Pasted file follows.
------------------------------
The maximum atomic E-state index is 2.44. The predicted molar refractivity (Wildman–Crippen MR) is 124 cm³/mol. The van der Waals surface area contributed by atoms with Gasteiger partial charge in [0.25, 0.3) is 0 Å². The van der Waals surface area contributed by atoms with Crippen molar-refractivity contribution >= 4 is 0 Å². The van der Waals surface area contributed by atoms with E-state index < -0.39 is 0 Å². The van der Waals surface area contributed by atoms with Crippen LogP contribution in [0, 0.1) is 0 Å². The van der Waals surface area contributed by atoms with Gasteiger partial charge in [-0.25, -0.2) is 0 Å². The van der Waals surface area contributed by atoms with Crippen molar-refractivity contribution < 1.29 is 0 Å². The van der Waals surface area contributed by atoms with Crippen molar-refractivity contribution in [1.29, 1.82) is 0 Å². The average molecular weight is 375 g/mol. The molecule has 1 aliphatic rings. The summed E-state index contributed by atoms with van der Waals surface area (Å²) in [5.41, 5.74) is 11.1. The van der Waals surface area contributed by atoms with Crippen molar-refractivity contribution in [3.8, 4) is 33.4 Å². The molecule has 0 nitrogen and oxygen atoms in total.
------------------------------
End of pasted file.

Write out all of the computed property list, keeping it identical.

The maximum atomic E-state index is 2.44. The predicted molar refractivity (Wildman–Crippen MR) is 124 cm³/mol. The van der Waals surface area contributed by atoms with Gasteiger partial charge in [0.25, 0.3) is 0 Å². The van der Waals surface area contributed by atoms with Crippen molar-refractivity contribution >= 4 is 0 Å². The van der Waals surface area contributed by atoms with E-state index < -0.39 is 0 Å². The van der Waals surface area contributed by atoms with Crippen LogP contribution in [0, 0.1) is 0 Å². The van der Waals surface area contributed by atoms with Gasteiger partial charge in [-0.25, -0.2) is 0 Å². The van der Waals surface area contributed by atoms with Crippen molar-refractivity contribution < 1.29 is 0 Å². The van der Waals surface area contributed by atoms with Crippen molar-refractivity contribution in [1.29, 1.82) is 0 Å². The average molecular weight is 375 g/mol. The molecule has 1 aliphatic rings. The summed E-state index contributed by atoms with van der Waals surface area (Å²) in [5.41, 5.74) is 11.1. The van der Waals surface area contributed by atoms with Crippen molar-refractivity contribution in [3.8, 4) is 33.4 Å². The molecule has 0 nitrogen and oxygen atoms in total.